For their part, some hereditary chiefs are expected to meet Friday morning with representatives of the Mohawk Nation in Ontario who have also erected blockades in support of the Wet’suwet’en chiefs. In Tyendinaga Mohawk Territory, near Belleville, a handful of protesters were at the blockade as it entered its 15th day.
Indigenous Services Minister Marc Miller, who met with members of the Mohawk Nation over the weekend, said Thursday he and Ms. Bennett are available to join the meetings on a moment’s notice should that be requested. He also urged patience while he conceded Canadians are hurting as a result of the issue.
“There is a real opportunity here to show the world we can resolve these issues in a peaceful way,” Mr. Miller said.
Meanwhile, a bailiff accompanied by Longueuil police delivered a court injunction to end a rail blockade in a suburb south of Montreal and ordered protesters to leave. Quebec Premier François Legault had said police would dismantle the blockade in Saint-Lambert as soon as an injunction was granted. Some protesters said they would not obey the court order.
The Premier told reporters that because the blockade is not on First Nations land, it is easier for the government to take action.
The Saint-Lambert blockade postponed the resumption of service from five daily Via Rail trains that travel between Montreal and Quebec City and also disrupted commuter service for 9,500 passengers a day. The blockade also stopped Canadian National Railway’s main cargo route from Montreal into the United States. Still, Mr. Legault said the Belleville blockade remains his biggest concern.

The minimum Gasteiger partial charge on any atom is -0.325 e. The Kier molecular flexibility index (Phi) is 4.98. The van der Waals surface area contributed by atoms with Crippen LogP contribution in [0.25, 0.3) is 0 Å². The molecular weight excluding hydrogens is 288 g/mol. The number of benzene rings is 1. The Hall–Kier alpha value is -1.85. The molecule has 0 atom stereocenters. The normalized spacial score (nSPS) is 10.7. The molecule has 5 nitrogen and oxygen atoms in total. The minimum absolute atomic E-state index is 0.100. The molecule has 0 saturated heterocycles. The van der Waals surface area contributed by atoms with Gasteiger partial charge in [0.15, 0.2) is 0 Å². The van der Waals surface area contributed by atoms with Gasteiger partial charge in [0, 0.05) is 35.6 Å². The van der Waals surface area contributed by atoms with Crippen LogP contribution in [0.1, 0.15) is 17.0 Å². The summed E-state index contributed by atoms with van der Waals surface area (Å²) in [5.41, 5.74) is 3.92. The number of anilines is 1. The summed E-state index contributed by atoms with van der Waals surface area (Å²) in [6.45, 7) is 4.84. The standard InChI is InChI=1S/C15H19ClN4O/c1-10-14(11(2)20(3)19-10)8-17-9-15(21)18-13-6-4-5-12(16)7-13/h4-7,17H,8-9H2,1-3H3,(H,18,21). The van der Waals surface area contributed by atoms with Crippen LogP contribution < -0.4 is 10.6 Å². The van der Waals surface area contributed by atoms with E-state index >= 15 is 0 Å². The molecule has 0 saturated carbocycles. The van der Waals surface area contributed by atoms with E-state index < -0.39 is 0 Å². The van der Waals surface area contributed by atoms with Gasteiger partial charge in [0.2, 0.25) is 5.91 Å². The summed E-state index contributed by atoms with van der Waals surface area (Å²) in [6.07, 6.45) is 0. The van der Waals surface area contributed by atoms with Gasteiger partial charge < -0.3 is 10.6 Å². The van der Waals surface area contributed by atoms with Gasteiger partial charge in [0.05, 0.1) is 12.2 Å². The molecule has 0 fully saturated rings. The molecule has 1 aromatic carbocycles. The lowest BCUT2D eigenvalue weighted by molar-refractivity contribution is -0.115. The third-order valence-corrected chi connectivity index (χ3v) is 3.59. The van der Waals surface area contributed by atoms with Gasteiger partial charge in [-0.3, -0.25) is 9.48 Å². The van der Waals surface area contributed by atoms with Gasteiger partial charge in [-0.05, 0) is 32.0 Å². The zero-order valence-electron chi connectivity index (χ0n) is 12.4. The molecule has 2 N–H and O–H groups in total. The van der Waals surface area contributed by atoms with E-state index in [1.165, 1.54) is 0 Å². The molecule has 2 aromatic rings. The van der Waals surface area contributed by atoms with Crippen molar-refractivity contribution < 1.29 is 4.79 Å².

Jennifer Strachan, the Commanding Officer of the B.C. RCMP, sent a letter Wednesday to the Wet’suwet’en hereditary chiefs informing them of a police decision to reassess the force’s presence in northern B.C.
Sergeant Janelle Shoihet, a spokesperson for the B.C. RCMP, said in an e-mail the letter thanked the chiefs for previous meetings and addressed the community’s concerns with a temporary detachment in the area called a Community Industry Safety Office (CISO).
An internal communique to all RCMP employees in B.C. praised the staff for their professionalism and indicated an openness to shutting down the temporary detachment.
“We are fully aware that the presence of our CISO has been referenced as a barrier to further dialogue and decisions and we support the efforts under way to find a long-term solution,” Sgt. Shoihet said.
The Conservative Party launched a full day of debate Thursday on a motion calling on the House of Commons to “stand in solidarity” with the Wet’suwet’en people who support the Coastal GasLink project and to “condemn the radical activists who are exploiting divisions with the Wet’suwet’en community, holding the Canadian economy hostage, and threatening jobs and opportunities in Indigenous communities.”
Conservative MP Todd Doherty, who represents the northern B.C. riding of Cariboo-Prince George, said the motion he presented is about highlighting the voices of the many Wet’suwet’en people who support the project while Ms. Bennett said the Conservative motion was divisive and would not be supported by the government.
With reports from Ian Bailey in Vancouver and Kate McCullough in Belleville, Ont., and The Canadian Press